We’ve been pleased with where interest rates have gone in the last month and a half, they certainly have spiked after September but they’ve started to compress a bit. We’ve been able to still maintain ready access to the Commercial Paper markets; we’ve been able to still tap into the low end of the curve. Our guidance for the year, you’re right, was for low single digit increase in interest expense. I think that’s probably still a good number to carry.

We may come in more flattish if interest rates continue to remain at the current levels but that’s a tough one to predict right now so I wouldn’t necessarily commit to that or put that target out there yet.

David Driscoll – Citi Investment Research

On net sales guidance for the first half of the year you’re up double digits, you’re guiding for mid single digits for the full year that would mathematically just imply relatively no sales growth in the back half. Is that correct and if so can you just give me a little detail on why the back half would look like that?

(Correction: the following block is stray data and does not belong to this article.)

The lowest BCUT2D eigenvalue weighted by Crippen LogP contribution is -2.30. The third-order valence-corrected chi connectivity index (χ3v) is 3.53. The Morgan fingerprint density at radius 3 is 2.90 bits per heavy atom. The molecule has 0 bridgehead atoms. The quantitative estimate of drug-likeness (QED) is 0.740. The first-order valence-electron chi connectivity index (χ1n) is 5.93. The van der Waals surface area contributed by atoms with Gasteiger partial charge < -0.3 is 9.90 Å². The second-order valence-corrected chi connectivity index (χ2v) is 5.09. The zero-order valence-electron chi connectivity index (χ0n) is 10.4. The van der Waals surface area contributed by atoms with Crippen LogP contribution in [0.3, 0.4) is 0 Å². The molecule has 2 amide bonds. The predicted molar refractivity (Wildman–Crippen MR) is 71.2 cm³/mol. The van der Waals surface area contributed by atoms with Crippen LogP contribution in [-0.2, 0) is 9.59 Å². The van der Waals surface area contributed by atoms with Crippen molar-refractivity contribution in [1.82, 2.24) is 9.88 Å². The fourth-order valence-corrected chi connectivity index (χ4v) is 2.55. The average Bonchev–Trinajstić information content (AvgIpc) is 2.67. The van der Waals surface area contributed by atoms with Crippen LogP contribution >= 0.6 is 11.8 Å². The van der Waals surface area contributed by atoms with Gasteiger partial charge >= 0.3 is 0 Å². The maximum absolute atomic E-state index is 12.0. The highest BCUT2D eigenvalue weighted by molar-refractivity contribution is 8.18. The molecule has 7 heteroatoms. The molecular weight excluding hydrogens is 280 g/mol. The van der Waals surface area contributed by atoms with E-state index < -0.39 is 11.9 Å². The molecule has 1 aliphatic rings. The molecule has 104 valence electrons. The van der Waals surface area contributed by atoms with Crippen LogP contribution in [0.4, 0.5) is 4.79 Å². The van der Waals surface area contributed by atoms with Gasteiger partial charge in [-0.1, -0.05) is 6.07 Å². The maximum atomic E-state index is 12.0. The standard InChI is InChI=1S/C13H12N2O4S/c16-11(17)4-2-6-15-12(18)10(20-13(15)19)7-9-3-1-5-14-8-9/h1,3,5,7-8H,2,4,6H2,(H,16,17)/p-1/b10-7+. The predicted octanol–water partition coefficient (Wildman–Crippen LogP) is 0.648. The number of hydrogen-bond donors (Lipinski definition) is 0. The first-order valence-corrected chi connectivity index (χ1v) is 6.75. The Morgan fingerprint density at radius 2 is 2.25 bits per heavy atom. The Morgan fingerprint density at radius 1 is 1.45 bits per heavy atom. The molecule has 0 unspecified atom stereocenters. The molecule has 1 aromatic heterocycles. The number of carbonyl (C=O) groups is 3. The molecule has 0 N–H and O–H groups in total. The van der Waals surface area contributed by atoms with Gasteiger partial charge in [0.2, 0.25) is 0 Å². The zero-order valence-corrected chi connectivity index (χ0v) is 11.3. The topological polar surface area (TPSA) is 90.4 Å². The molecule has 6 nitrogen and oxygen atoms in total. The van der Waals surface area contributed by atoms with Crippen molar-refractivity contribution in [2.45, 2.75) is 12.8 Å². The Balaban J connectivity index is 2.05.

Ken Powell

You’re correct, that’s the way the math works out. We have a lot of confidence in our business model right now, we feel very good about the business. It is a challenging environment and as you heard earlier our focus for the second half will be to keep the team here very focused on good solid execution and we have raised guidance a little bit here in the second quarter. We don’t want to get ahead of ourselves in terms of financial guidance. You’re hearing some prudence and some conservatism for the second half but a lot of confidence in the business model.

Don Mulligan

On the numbers as we said in our remarks we expect to meet or beat the mid single digit sales and operating profit guidance that we’d given earlier in the year. Depending on how you draw the range on mid single digits that does imply some low single digit growth in sales in the back half which is also going to be depressed from the translation on an FX standpoint. When you roll that together to Ken’s point we’re still cautious as we look to the back half in terms of setting new financial targets. There is still going to be some real organic growth in the back half on the top line.